When can you get an estate executor removed?

On Behalf of | Nov 18, 2023 | Estate And Trust Litigation

When a person creates an estate plan – even if it’s a simple will – they should name an executor (known under Texas law as a “personal representative”) to handle the administration of the estate. This includes everything from paying final bills and filing the last income tax returns to disbursing the inheritances according to the deceased’s wishes. The executor is the one who deals with the probate court and makes sure that everything is settled according to the law.

As a family member of the deceased person, you may or may not agree with their choice of executor. It doesn’t have to be someone in the family. In fact, people sometimes choose a friend or colleague who’s outside the family to try to minimize intrafamily squabbles and accusations of favoritism.

As long as the named executor accepts the position and meets the basic state requirements, a beneficiary doesn’t have grounds to petition the probate court to remove them and appoint someone else. They need to have a valid reason under the law. That typically involves some kind of wrongdoing or negligence during the administration of the estate.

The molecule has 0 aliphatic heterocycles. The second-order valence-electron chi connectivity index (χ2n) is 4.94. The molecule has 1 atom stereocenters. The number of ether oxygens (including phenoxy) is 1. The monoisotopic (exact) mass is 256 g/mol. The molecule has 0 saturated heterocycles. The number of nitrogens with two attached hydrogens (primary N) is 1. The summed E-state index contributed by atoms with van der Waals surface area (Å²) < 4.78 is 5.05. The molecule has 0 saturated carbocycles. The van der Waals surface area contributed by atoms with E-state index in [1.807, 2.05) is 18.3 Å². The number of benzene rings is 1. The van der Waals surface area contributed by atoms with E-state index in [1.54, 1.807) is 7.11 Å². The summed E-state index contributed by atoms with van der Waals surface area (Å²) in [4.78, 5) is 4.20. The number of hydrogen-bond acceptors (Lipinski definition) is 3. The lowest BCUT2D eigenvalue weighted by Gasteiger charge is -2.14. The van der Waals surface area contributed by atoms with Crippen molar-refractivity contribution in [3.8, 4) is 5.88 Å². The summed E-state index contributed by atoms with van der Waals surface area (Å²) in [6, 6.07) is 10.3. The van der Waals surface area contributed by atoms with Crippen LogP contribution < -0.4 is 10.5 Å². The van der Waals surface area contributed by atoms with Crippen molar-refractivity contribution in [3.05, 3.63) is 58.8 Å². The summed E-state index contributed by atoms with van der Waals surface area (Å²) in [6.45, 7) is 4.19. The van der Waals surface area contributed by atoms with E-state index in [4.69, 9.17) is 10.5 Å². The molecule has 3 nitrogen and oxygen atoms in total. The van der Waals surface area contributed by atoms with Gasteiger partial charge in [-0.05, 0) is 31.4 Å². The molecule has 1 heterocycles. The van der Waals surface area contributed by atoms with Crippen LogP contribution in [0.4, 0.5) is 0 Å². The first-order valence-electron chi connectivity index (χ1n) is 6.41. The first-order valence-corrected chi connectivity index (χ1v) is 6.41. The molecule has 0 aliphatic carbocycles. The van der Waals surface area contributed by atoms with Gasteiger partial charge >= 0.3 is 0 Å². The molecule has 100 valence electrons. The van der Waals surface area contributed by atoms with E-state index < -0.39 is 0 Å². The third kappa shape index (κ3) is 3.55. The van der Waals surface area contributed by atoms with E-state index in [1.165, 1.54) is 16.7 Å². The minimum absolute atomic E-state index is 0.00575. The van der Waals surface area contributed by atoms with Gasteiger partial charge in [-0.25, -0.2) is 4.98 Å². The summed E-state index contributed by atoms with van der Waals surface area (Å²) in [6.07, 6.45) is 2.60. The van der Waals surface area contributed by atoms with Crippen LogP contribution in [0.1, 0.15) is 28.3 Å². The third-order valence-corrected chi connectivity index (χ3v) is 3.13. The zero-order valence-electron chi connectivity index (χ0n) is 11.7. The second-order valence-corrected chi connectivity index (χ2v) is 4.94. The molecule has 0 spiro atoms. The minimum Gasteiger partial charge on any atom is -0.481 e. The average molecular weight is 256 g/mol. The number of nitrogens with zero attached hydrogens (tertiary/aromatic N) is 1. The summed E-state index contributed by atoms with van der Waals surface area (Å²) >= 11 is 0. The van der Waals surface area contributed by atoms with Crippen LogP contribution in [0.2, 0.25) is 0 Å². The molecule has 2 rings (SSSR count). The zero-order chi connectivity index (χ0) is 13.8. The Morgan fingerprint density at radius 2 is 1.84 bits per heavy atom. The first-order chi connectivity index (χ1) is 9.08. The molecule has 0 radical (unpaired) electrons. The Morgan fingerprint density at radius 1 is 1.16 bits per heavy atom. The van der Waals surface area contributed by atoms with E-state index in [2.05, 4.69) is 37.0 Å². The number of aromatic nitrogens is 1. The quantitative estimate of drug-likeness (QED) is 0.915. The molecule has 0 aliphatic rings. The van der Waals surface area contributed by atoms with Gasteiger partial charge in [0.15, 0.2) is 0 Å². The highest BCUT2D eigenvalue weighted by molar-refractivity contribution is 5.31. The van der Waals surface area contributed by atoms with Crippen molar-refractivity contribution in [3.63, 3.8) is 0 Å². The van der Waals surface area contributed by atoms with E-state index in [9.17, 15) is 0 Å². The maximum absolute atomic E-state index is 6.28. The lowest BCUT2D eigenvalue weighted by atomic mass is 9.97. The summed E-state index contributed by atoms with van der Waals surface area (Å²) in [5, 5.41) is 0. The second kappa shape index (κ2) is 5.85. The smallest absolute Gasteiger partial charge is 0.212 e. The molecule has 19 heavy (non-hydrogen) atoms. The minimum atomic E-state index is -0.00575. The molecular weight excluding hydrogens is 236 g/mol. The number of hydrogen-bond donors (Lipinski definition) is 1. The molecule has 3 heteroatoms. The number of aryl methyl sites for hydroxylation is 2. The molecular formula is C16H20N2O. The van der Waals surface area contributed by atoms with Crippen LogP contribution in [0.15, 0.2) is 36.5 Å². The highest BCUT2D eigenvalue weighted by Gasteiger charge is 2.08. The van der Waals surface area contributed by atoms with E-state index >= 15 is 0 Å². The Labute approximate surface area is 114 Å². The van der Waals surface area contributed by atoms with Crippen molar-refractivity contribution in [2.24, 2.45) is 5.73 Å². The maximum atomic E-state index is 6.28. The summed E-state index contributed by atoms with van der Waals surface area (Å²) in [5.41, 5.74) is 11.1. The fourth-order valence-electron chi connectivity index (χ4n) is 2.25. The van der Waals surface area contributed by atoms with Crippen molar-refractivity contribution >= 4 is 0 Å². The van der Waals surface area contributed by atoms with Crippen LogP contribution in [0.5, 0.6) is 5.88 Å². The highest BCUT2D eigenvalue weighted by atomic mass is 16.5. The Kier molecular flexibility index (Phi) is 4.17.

What does Texas law say?

So what is a valid reason for seeking the removal of an executor? Under Texas law, an executor can be removed for one or more of the following reasons (among others):

  • There’s evidence that they’ve attempted to or have “misapplied, embezzled, or removed from the state” any property from the estate.
  • They’ve failed to comply with an order from the probate court.
  • They’re guilty of “gross misconduct or mismanagement in the performance of any duties.”
  • They haven’t settled the estate within three years (unless the probate court granted them an extension).
  • They become “incapable of properly performing any duties of trust.”

While, as noted, a beneficiary can petition the court to remove an executor, a probate judge can also do so without the petition of an interested party if necessary.

If you believe that the executor of a loved one’s estate is not abiding by their fiduciary duty, either because they’re engaging in some type of fraud or other criminal activity or because they simply aren’t doing the job that’s required of them, it’s wise to seek legal guidance before you petition the court. It’s not a step to be taken lightly – but it may be necessary to preserve your loved one’s estate and carry out their wishes.